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Due to not expose my question here, and the fact that google has snapped up this, I'm removing what was written here just in case my research would be snapped up and used by my classmates.

I don't know how to delete an entire question, so I'm doing it this way.

If this is not allowed, I could post my original question here again.

asked 21 Nov '12, 09:25

tcphelp's gravatar image

tcphelp
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accept rate: 0%

edited 21 Nov '12, 14:07

What happened? Why do you want to delete the question now? Did you try to cheat? I don't think so, as you solved most of the assignment yourself.

(21 Nov '12, 14:33) Kurt Knochner ♦

No cheating here, but I've spent loads of hours figuring this out, and you only have to search for one of the strings on google to get to this post and therefore you have all my work displayed for everyone to see ;) I'd just like to keep my work to myself as it's an individual assignment.

(21 Nov '12, 14:45) tcphelp

Your analysis is pretty good and almost complete.

The machine with 192.168.264.128 is a (most likely) a Windows box

hard to say, as there are no real signs for that. If it is a windows box, it must be something >= Windows Vista, as it uses the source port 54955 for the HTTP connection (Frame: #11). The ephemeral port range was changed in Windows Vista:

http://support.microsoft.com/kb/929851

However, it could be any OS with a modified ephemeral port range.

So, what other sings are there? It denies packets on port UDP/137. As you already mentioned, that could be the Windows firewall or it's a system that has no service on UDP/137 (Windows with some disabled Netbios features or Linux/Unix).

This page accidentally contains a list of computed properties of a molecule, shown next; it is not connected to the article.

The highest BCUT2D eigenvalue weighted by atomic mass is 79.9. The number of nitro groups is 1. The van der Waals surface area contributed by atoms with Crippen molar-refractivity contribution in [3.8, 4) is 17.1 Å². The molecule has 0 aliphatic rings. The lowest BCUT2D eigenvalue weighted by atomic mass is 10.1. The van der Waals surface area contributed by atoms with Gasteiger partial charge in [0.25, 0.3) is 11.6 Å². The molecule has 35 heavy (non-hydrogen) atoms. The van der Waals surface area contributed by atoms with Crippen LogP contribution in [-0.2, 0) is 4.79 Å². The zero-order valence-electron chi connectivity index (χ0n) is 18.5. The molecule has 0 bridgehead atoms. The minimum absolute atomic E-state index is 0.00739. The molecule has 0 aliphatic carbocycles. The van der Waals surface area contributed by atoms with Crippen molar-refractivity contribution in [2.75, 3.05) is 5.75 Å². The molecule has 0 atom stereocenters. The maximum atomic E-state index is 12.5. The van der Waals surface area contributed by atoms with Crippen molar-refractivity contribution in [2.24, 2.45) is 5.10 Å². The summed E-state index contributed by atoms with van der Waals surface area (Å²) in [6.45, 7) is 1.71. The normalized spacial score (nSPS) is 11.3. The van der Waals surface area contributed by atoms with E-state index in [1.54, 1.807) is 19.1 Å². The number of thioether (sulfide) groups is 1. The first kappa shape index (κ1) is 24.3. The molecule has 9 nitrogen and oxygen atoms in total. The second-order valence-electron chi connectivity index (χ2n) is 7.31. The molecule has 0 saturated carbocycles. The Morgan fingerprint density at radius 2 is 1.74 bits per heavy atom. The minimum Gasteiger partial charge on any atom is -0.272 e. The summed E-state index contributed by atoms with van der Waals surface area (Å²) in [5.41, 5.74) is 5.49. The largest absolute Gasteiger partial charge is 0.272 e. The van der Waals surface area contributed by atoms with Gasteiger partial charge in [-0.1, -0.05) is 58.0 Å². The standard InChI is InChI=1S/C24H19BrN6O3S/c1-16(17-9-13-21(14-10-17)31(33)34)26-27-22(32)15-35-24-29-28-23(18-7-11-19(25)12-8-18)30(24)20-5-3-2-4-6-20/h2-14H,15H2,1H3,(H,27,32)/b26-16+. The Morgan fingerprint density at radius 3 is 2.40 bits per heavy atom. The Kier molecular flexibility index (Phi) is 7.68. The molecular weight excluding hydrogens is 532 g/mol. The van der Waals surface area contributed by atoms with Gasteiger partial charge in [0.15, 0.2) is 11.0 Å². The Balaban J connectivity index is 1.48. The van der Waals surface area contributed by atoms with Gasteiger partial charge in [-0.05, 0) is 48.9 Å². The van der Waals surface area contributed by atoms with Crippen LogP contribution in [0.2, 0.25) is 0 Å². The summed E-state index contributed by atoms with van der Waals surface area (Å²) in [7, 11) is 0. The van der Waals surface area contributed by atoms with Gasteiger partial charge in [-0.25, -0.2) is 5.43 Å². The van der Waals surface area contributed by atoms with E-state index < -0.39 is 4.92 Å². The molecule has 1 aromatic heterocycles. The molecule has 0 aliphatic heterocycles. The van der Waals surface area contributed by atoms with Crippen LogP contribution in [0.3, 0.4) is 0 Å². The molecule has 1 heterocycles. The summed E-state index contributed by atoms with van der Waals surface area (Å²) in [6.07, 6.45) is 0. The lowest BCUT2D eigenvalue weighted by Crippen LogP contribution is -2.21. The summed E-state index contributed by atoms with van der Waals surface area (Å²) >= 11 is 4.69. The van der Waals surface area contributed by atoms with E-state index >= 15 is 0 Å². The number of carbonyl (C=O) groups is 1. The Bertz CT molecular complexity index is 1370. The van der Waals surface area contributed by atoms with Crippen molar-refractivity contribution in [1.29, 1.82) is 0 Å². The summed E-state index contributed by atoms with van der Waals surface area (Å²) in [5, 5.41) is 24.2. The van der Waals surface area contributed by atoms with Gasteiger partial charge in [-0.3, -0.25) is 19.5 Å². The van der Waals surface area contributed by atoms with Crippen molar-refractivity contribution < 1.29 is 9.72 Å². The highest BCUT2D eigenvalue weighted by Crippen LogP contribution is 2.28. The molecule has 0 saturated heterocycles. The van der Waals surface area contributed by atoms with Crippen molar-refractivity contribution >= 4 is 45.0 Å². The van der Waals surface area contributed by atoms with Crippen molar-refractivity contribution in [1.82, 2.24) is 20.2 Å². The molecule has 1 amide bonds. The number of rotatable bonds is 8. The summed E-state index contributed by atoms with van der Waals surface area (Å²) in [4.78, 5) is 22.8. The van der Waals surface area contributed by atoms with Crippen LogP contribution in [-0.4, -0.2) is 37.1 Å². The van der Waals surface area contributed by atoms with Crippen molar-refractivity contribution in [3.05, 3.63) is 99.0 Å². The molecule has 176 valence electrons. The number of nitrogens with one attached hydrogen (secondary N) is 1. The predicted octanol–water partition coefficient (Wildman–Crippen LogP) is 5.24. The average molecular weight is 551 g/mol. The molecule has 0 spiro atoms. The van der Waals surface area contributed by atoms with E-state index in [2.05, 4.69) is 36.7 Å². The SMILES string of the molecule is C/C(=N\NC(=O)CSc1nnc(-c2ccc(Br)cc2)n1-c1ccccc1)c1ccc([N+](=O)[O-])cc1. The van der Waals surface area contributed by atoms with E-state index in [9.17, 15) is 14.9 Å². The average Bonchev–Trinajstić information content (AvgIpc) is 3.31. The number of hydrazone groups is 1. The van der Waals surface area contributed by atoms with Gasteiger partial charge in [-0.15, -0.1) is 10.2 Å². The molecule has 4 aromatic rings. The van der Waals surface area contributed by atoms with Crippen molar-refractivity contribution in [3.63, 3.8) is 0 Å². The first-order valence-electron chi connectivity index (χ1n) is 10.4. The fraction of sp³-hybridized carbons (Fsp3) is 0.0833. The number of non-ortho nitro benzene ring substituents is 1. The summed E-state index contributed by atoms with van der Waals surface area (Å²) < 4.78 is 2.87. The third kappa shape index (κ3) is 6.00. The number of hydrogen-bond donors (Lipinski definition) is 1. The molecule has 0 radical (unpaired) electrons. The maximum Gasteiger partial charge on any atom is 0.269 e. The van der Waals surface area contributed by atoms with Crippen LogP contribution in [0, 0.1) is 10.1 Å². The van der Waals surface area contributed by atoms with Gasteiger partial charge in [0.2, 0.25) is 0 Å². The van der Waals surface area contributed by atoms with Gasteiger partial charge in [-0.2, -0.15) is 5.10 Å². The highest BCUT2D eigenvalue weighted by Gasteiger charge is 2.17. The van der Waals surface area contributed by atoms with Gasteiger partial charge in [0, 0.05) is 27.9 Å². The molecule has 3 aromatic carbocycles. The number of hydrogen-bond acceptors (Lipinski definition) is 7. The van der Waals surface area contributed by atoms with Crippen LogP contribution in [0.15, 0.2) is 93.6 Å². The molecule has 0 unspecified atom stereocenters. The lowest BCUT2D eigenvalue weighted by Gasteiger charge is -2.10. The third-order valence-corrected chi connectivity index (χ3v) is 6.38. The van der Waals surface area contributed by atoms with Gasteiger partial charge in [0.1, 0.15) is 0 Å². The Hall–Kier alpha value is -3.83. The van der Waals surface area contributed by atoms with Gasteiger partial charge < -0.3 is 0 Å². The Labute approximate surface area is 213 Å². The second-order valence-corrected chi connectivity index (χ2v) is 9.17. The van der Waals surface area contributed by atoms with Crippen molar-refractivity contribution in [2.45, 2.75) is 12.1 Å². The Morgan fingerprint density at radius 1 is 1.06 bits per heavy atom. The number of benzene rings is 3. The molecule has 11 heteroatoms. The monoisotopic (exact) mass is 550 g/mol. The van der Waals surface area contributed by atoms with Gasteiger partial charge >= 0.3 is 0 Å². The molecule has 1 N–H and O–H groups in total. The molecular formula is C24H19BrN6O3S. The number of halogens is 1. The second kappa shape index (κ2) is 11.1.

Anything else? Well: The initial TCP window size in frame #11 could be interesting. Observe some TCP connections from a windows and a Linux box with Wireshark and compare what you see with the content of frame #11.

To me it looks like the 128 machine is trying to access the Web Server at 13,

Right. Frame #11.

Furthermore I believe that the strings between 3-8 consists of the Web Server trying to access the 128 machine and resolve it's name via NetBIOS name service.

Looks like that's happening. Which could be, because 192.168.246.13 thinks 192.168.246.128 is a Windows box !?!

The operation fails 3 times, most likely because the 128 machine has got an internal Firewall that blocks the attempt,

maybe

or it's a Linux box,

maybe

or the last case might be that the machine is routed through an external Firewall box with NAT.

Take a look at Frame #1 and #2 and rethink your last assumption.

So, string 9-10 is somewhat blurry to me, as I don't know really what's going on here, besides it looks like the end of a handshake, only it seems to have failed.

Look at the source port and compare it with the other TCP connection in the capture output.

String 11-14 is ok, as it's a completion of a tree way handshake between the 128 and 13 machine.

correct.

Another thing that's confusing, is the timespan between 8-9 and 10-14. To me it seems like something's missing here, but we've not quite figured it out yet.

Look at the source ports and you will understand.

Another part of the assignment is to determine what kind of security level is at the machine at 192.168.246.13.

If you ever get the solution for this assignment, please post the answer to this question. I'm eager to see how your teacher is able to deduce the 'security level' (how is that defined) of that machine from the given capture output :-)

Regards
Kurt

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answered 21 Nov '12, 11:59

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Kurt Knochner ♦
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accept rate: 15%

edited 21 Nov '12, 12:11

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question asked: 21 Nov '12, 09:25

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last updated: 21 Nov '12, 14:45

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